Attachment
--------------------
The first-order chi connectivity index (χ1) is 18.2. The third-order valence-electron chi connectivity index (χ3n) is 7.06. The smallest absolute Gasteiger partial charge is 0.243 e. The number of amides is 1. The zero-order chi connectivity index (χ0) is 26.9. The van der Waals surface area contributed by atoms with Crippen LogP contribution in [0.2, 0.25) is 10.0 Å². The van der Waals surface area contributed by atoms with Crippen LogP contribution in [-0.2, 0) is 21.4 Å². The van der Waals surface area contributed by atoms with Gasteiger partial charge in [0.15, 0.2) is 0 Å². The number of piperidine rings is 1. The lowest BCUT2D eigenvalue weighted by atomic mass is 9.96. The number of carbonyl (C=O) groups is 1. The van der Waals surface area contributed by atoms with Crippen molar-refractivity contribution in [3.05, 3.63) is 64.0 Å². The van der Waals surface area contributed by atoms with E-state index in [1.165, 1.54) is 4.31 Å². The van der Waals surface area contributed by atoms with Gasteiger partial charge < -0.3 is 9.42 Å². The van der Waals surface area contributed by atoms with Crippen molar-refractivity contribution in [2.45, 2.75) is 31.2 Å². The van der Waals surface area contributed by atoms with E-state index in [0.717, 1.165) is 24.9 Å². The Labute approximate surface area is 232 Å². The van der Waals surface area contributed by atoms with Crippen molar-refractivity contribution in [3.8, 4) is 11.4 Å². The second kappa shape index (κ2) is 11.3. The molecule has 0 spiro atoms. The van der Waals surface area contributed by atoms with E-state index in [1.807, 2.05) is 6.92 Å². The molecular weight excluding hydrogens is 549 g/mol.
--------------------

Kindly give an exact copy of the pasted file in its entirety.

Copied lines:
The first-order chi connectivity index (χ1) is 18.2. The third-order valence-electron chi connectivity index (χ3n) is 7.06. The smallest absolute Gasteiger partial charge is 0.243 e. The number of amides is 1. The zero-order chi connectivity index (χ0) is 26.9. The van der Waals surface area contributed by atoms with Crippen LogP contribution in [0.2, 0.25) is 10.0 Å². The van der Waals surface area contributed by atoms with Crippen LogP contribution in [-0.2, 0) is 21.4 Å². The van der Waals surface area contributed by atoms with Gasteiger partial charge in [0.15, 0.2) is 0 Å². The number of piperidine rings is 1. The lowest BCUT2D eigenvalue weighted by atomic mass is 9.96. The number of carbonyl (C=O) groups is 1. The van der Waals surface area contributed by atoms with Crippen molar-refractivity contribution in [3.05, 3.63) is 64.0 Å². The van der Waals surface area contributed by atoms with E-state index in [1.165, 1.54) is 4.31 Å². The van der Waals surface area contributed by atoms with Gasteiger partial charge < -0.3 is 9.42 Å². The van der Waals surface area contributed by atoms with Crippen molar-refractivity contribution in [2.45, 2.75) is 31.2 Å². The van der Waals surface area contributed by atoms with E-state index in [0.717, 1.165) is 24.9 Å². The Labute approximate surface area is 232 Å². The van der Waals surface area contributed by atoms with Crippen molar-refractivity contribution in [3.8, 4) is 11.4 Å². The second kappa shape index (κ2) is 11.3. The molecule has 0 spiro atoms. The van der Waals surface area contributed by atoms with E-state index in [1.807, 2.05) is 6.92 Å². The molecular weight excluding hydrogens is 549 g/mol.